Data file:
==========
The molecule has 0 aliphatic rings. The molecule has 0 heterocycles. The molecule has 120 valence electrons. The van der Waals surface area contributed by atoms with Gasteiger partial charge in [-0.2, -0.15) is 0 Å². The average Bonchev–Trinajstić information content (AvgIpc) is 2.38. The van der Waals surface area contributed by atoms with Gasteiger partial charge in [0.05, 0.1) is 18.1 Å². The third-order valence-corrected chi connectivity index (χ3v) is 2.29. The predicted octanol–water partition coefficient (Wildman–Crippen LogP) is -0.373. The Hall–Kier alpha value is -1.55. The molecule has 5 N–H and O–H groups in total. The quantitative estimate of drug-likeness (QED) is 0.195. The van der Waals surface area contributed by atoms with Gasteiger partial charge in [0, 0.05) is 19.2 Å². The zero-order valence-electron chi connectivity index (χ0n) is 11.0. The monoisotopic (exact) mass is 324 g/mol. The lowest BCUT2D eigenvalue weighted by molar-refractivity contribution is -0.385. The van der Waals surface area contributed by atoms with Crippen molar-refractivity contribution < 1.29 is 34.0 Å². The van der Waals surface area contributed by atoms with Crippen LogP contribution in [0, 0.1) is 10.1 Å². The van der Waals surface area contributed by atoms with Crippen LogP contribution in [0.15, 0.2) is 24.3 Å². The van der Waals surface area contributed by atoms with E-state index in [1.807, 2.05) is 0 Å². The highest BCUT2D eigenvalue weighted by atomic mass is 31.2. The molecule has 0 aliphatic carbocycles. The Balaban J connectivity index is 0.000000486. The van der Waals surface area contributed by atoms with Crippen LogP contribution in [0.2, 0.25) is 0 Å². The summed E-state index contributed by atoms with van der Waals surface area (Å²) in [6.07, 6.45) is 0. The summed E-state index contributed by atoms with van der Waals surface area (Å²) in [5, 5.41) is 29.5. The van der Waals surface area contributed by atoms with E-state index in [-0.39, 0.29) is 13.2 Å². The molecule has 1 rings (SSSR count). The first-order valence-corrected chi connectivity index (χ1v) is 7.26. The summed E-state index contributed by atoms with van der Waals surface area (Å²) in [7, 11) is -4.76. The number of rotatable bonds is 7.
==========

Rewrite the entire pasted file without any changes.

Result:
The molecule has 0 aliphatic rings. The molecule has 0 heterocycles. The molecule has 120 valence electrons. The van der Waals surface area contributed by atoms with Gasteiger partial charge in [-0.2, -0.15) is 0 Å². The average Bonchev–Trinajstić information content (AvgIpc) is 2.38. The van der Waals surface area contributed by atoms with Gasteiger partial charge in [0.05, 0.1) is 18.1 Å². The third-order valence-corrected chi connectivity index (χ3v) is 2.29. The predicted octanol–water partition coefficient (Wildman–Crippen LogP) is -0.373. The Hall–Kier alpha value is -1.55. The molecule has 5 N–H and O–H groups in total. The quantitative estimate of drug-likeness (QED) is 0.195. The van der Waals surface area contributed by atoms with Gasteiger partial charge in [0, 0.05) is 19.2 Å². The zero-order valence-electron chi connectivity index (χ0n) is 11.0. The monoisotopic (exact) mass is 324 g/mol. The lowest BCUT2D eigenvalue weighted by molar-refractivity contribution is -0.385. The van der Waals surface area contributed by atoms with Crippen molar-refractivity contribution < 1.29 is 34.0 Å². The van der Waals surface area contributed by atoms with Crippen LogP contribution in [0, 0.1) is 10.1 Å². The van der Waals surface area contributed by atoms with Crippen LogP contribution in [0.15, 0.2) is 24.3 Å². The van der Waals surface area contributed by atoms with E-state index in [1.807, 2.05) is 0 Å². The highest BCUT2D eigenvalue weighted by atomic mass is 31.2. The molecule has 0 aliphatic carbocycles. The Balaban J connectivity index is 0.000000486. The van der Waals surface area contributed by atoms with Crippen LogP contribution in [0.2, 0.25) is 0 Å². The summed E-state index contributed by atoms with van der Waals surface area (Å²) in [6.07, 6.45) is 0. The summed E-state index contributed by atoms with van der Waals surface area (Å²) in [5, 5.41) is 29.5. The van der Waals surface area contributed by atoms with E-state index in [-0.39, 0.29) is 13.2 Å². The molecule has 1 rings (SSSR count). The first-order valence-corrected chi connectivity index (χ1v) is 7.26. The summed E-state index contributed by atoms with van der Waals surface area (Å²) in [7, 11) is -4.76. The number of rotatable bonds is 7.